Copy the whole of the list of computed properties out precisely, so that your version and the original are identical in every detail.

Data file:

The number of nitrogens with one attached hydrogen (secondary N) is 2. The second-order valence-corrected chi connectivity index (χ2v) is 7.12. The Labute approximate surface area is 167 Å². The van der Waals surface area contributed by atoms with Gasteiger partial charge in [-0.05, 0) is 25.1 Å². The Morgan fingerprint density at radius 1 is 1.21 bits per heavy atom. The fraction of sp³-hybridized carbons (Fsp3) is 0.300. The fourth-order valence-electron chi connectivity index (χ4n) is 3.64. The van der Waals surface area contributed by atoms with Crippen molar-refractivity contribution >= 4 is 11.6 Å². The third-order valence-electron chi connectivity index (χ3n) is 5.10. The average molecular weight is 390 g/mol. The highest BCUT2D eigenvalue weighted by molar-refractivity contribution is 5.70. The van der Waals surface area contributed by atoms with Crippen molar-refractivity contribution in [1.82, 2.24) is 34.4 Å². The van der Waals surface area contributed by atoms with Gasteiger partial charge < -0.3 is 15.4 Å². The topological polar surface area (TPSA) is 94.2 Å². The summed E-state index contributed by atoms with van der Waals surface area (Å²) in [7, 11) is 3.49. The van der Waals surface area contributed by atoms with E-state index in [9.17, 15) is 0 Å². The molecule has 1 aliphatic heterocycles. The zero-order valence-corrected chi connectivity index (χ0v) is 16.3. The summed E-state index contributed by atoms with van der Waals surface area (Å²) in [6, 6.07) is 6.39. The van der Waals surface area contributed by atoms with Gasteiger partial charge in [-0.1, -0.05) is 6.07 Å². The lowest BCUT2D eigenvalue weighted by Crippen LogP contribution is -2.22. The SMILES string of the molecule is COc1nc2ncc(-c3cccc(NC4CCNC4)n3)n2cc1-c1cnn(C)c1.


The number of nitrogens with one attached hydrogen (secondary N) is 2. The second-order valence-corrected chi connectivity index (χ2v) is 7.12. The Labute approximate surface area is 167 Å². The van der Waals surface area contributed by atoms with Gasteiger partial charge in [-0.05, 0) is 25.1 Å². The Morgan fingerprint density at radius 1 is 1.21 bits per heavy atom. The fraction of sp³-hybridized carbons (Fsp3) is 0.300. The fourth-order valence-electron chi connectivity index (χ4n) is 3.64. The van der Waals surface area contributed by atoms with Crippen molar-refractivity contribution >= 4 is 11.6 Å². The third-order valence-electron chi connectivity index (χ3n) is 5.10. The average molecular weight is 390 g/mol. The highest BCUT2D eigenvalue weighted by molar-refractivity contribution is 5.70. The van der Waals surface area contributed by atoms with Crippen molar-refractivity contribution in [1.82, 2.24) is 34.4 Å². The van der Waals surface area contributed by atoms with Gasteiger partial charge < -0.3 is 15.4 Å². The topological polar surface area (TPSA) is 94.2 Å². The summed E-state index contributed by atoms with van der Waals surface area (Å²) in [7, 11) is 3.49. The van der Waals surface area contributed by atoms with E-state index in [9.17, 15) is 0 Å². The molecule has 1 aliphatic heterocycles. The zero-order valence-corrected chi connectivity index (χ0v) is 16.3. The summed E-state index contributed by atoms with van der Waals surface area (Å²) in [6, 6.07) is 6.39. The van der Waals surface area contributed by atoms with Gasteiger partial charge in [-0.1, -0.05) is 6.07 Å². The lowest BCUT2D eigenvalue weighted by Crippen LogP contribution is -2.22. The SMILES string of the molecule is COc1nc2ncc(-c3cccc(NC4CCNC4)n3)n2cc1-c1cnn(C)c1.